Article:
Some people say the terrorism threat is worse today than five years ago.

Some people say the terrorism threat is worse today than five years ago.
CANFIELD -- Five years after the Sept. 11 attacks, some Mahoning Valley residents say they don't feel any safer than they did five years ago.
People interviewed recently at the Canfield Fair differed in their opinions.
Most agreed U.S. efforts to change hearts and minds in the Middle East to a democracy-based freedom are fruitless, and some said American military intervention makes the violence and bloodshed worse.
Opinions divided on keeping troops in Iraq, however. Some said we should immediately pull out of a war they believe we can't win; others said too many American lives have been lost to leave anytime soon.
Michelle Gbur of New Springfield was working a lemonade stand at the fair. She said the government is doing pretty well in the fight against terrorism through Homeland Security efforts, but she is opposed to U.S. involvement in Iraq.
"I don't support the war," she said. "I think we should worry about our own country before we go and invade someone else's country. We spend billions in Iraq and only a few million for [Hurricane] Katrina victims."
Gbur said she doesn't think U.S. efforts in the Middle East will move ideology there closer to Western and specifically U.S. ideals.
"They have to want change themselves," she said. "We can't do it. They have to change because they want it, not by someone else coming in and telling them the way they should be."
Better prepared
Sam Getz of Austintown was working security at the fair. He said his son just finished eight years in the Marine Corps and recently returned from Iraq.
Getz, a North Jackson police officer, said because he works in law enforcement, he is reminded of Sept. 11 every day.
"Are we safer now? No," he said. He said from a law enforcement perspective, everyone is a potential terrorist. Getz said, however, that he is safer as a police officer because of training and equipment provided to local police departments through Homeland Security funds.
"Are we better prepared for a disaster? I hope so," he said. "Everything goes to pieces in a disaster. That's why they call it a disaster. We might not be able to stop terrorism, but we are better prepared because we are learning to better identify potential targets."
Cecil Monroe of Youngstown said the government has made some progress in the fight against terrorism, but more needs to be done. He was at the fair with his wife and children.
"I think we are safer, and we are on the right track, but there is always room for more improvement," he said. "Travel is safer, but we need to be more consistent in our efforts to control the borders and more consistent at airports. We keep finding more things that are unsafe."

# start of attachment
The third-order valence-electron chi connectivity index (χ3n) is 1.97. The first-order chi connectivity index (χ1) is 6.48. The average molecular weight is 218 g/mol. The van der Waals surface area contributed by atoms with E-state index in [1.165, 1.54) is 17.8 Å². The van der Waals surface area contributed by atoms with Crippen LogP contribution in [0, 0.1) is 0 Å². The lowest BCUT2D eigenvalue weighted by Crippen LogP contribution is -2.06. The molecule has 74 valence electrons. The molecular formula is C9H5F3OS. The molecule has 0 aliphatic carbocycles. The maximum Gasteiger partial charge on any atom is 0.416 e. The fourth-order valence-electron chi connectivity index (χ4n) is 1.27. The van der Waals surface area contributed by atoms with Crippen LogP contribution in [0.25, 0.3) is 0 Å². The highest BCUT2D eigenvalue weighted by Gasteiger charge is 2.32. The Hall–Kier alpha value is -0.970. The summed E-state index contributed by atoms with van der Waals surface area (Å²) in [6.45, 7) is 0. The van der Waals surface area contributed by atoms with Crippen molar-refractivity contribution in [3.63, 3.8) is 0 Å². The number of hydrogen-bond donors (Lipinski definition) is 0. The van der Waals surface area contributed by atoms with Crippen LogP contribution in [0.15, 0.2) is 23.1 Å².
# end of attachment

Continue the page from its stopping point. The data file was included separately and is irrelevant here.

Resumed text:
He said U.S. resources are spread too thin trying to work in many places at once.
"Our presence in the Middle East is having an effect, but I'm not sure it's positive," Monroe said. "We can't be all things to all people."
Travel worries
Joe and Barbara McMurray of Boardman said they are still concerned about traveling.
"They can't stop terrorists from coming into this country," Joe said. "I've never flown, and that's why I won't."
They said a friend recently flew from California to Denver, then to Akron-Canton Regional Airport, and their bags were rarely checked. When their son flew from Pittsburgh to California, however, he was stopped twice in random security checks and missed connecting flights.
"It's really hard for security to check everything, and if terrorists want to get us, they'll do it," Barbara said.
Both believe the U.S. should not have attacked Iraq alone.
"We've lost so many troops," Barbara said. "It's a shame. We should have had more help, but we can't pull out. We've gone too far and had too much life lost to pull out now."
"It's all about politics and money," Joe said. "There has been so much loss of life, we need to finish it or pull out."
More harm than good
Lana Van Auker of Canfield was at the fair with her children and grandchildren. She believes U.S. military involvement and Middle East foreign policy since Sept. 11 has done far more harm than good.
"The world is a lot less safe. There's no doubt about that," Van Auker said. "We're less safe because of the Iraq war. We made their civil war worse, and now in Iraq there is more hate and more violence and more suicide bombings."
She doesn't believe U.S. presence or policy have changed much in the Middle East and probably never will.
"War was the wrong way to make change happen," she said. "Diplomacy is a good idea. Freedom is a good idea. Democracy is a good idea, but democracy can't work there because the people are ruled by their religion, and part of our freedom in a democracy is freedom of religion."
Van Auker said the keys to peace are compassion, tolerance and respect.
"Everyone needs more compassion and to be open-minded and respect differences," she said. "When we respect people and their differences, then war will be less likely. It comes down to the word tolerance. All the world isn't like us, and we shouldn't expect it to be."

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